The Bakers spent the next nine months crossing through the African wilderness or waiting in villages because civil wars made travel too dangerous.
The Bakers were a formidable pair. Samuel was hot tempered and decisive. Florence was quick witted, well organized, and patient. Together, they endured travel through mountainous terrain that killed most of their animals.
In January 1864, they entered an area in present-day Uganda ruled by a king named Kamrasi. Needing Kamrasi’s permission to continue south, Samuel began swapping gifts with the king. Eventually, Samuel had little left to give.
Kamrasi asked for his guns and navigation tools. Samuel refused. Kamrasi made a final request, Florence. Samuel pulled a revolver from his holster and pointed it at the king while Florence gave a fiery speech in Arabic. The king was shocked; he thought Samuel would be pleased to swap wives. The Bakers left Kamrasi two days later.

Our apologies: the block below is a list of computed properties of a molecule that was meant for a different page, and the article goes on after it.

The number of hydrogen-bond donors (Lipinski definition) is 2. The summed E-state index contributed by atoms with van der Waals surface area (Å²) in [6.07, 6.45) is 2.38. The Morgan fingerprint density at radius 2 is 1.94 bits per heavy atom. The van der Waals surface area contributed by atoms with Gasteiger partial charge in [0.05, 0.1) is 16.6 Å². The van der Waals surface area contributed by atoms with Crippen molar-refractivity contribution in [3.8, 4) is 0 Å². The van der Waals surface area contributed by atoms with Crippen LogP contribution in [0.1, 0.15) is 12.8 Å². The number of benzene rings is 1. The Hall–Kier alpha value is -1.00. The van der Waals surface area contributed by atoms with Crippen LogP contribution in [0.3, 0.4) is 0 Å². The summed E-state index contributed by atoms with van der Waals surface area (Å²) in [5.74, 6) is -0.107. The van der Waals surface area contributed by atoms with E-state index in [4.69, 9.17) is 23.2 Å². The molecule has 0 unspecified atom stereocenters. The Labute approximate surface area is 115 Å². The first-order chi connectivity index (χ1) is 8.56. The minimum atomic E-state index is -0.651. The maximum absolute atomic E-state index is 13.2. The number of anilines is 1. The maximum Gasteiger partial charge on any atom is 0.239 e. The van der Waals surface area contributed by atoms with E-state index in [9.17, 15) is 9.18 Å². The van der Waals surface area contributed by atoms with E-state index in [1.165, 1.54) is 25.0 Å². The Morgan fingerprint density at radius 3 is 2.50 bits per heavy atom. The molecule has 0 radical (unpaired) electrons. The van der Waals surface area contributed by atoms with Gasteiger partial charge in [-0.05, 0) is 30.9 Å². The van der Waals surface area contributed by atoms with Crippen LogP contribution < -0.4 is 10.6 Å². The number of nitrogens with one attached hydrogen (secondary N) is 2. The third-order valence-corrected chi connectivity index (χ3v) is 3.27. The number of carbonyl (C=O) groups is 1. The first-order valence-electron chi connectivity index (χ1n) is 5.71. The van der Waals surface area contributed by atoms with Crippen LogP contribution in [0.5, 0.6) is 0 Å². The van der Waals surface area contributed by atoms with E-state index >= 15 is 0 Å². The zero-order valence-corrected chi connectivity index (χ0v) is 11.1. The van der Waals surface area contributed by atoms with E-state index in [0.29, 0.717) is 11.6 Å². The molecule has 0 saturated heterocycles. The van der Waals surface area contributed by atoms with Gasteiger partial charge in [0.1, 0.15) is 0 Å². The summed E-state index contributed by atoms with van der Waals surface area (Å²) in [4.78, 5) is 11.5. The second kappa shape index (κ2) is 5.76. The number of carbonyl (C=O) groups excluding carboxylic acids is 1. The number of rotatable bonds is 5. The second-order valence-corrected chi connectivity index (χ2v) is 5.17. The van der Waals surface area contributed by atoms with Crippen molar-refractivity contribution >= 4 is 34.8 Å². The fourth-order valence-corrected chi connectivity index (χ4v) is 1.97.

On March 14, the party at last glimpsed the silver sheen of a massive lake. Here, the Bakers were convinced, lay the true source of the Nile River (later, this was proved wrong). Samuel named it Lake Albert, after the English prince.
The return trip down the Nile took another 18 months. After the Bakers returned to England, Samuel was knighted and the Royal Geographical Society awarded him the Victoria Gold Medal, its most coveted award.